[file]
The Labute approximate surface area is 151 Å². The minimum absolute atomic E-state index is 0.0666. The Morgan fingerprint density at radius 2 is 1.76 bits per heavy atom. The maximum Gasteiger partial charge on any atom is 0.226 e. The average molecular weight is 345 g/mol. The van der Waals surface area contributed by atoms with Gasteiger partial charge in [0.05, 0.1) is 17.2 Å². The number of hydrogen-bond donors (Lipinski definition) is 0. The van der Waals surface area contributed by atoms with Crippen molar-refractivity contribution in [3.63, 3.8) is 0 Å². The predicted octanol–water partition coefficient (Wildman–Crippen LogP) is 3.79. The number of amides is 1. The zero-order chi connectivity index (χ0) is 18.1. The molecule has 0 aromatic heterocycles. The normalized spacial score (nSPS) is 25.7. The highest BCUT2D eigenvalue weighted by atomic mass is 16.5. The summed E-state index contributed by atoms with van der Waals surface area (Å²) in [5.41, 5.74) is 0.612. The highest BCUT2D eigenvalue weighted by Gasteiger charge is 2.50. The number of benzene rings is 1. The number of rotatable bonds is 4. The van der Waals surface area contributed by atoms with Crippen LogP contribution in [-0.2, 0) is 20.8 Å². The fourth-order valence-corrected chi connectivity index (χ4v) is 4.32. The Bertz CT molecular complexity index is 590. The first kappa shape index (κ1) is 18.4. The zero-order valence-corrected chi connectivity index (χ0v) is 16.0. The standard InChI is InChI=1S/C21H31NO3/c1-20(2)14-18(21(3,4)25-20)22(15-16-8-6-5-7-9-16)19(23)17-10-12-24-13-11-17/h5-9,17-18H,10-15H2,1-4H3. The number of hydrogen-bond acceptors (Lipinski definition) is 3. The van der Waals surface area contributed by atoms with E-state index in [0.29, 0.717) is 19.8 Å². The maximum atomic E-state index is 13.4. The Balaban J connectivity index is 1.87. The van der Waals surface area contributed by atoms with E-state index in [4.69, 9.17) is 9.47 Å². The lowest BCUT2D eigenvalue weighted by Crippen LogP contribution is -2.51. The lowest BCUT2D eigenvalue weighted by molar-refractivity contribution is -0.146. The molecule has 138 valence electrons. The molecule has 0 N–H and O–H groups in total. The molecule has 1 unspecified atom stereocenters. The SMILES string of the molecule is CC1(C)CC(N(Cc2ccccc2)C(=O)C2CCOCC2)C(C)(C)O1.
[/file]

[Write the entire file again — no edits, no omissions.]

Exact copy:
The Labute approximate surface area is 151 Å². The minimum absolute atomic E-state index is 0.0666. The Morgan fingerprint density at radius 2 is 1.76 bits per heavy atom. The maximum Gasteiger partial charge on any atom is 0.226 e. The average molecular weight is 345 g/mol. The van der Waals surface area contributed by atoms with Gasteiger partial charge in [0.05, 0.1) is 17.2 Å². The number of hydrogen-bond donors (Lipinski definition) is 0. The van der Waals surface area contributed by atoms with Crippen molar-refractivity contribution in [3.63, 3.8) is 0 Å². The predicted octanol–water partition coefficient (Wildman–Crippen LogP) is 3.79. The number of amides is 1. The zero-order chi connectivity index (χ0) is 18.1. The molecule has 0 aromatic heterocycles. The normalized spacial score (nSPS) is 25.7. The highest BCUT2D eigenvalue weighted by atomic mass is 16.5. The summed E-state index contributed by atoms with van der Waals surface area (Å²) in [5.41, 5.74) is 0.612. The highest BCUT2D eigenvalue weighted by Gasteiger charge is 2.50. The number of benzene rings is 1. The number of rotatable bonds is 4. The van der Waals surface area contributed by atoms with Crippen LogP contribution in [-0.2, 0) is 20.8 Å². The fourth-order valence-corrected chi connectivity index (χ4v) is 4.32. The Bertz CT molecular complexity index is 590. The first kappa shape index (κ1) is 18.4. The zero-order valence-corrected chi connectivity index (χ0v) is 16.0. The standard InChI is InChI=1S/C21H31NO3/c1-20(2)14-18(21(3,4)25-20)22(15-16-8-6-5-7-9-16)19(23)17-10-12-24-13-11-17/h5-9,17-18H,10-15H2,1-4H3. The number of hydrogen-bond acceptors (Lipinski definition) is 3. The van der Waals surface area contributed by atoms with E-state index in [0.29, 0.717) is 19.8 Å². The maximum atomic E-state index is 13.4. The Balaban J connectivity index is 1.87. The van der Waals surface area contributed by atoms with E-state index in [4.69, 9.17) is 9.47 Å². The lowest BCUT2D eigenvalue weighted by Crippen LogP contribution is -2.51. The lowest BCUT2D eigenvalue weighted by molar-refractivity contribution is -0.146. The molecule has 138 valence electrons. The molecule has 0 N–H and O–H groups in total. The molecule has 1 unspecified atom stereocenters. The SMILES string of the molecule is CC1(C)CC(N(Cc2ccccc2)C(=O)C2CCOCC2)C(C)(C)O1.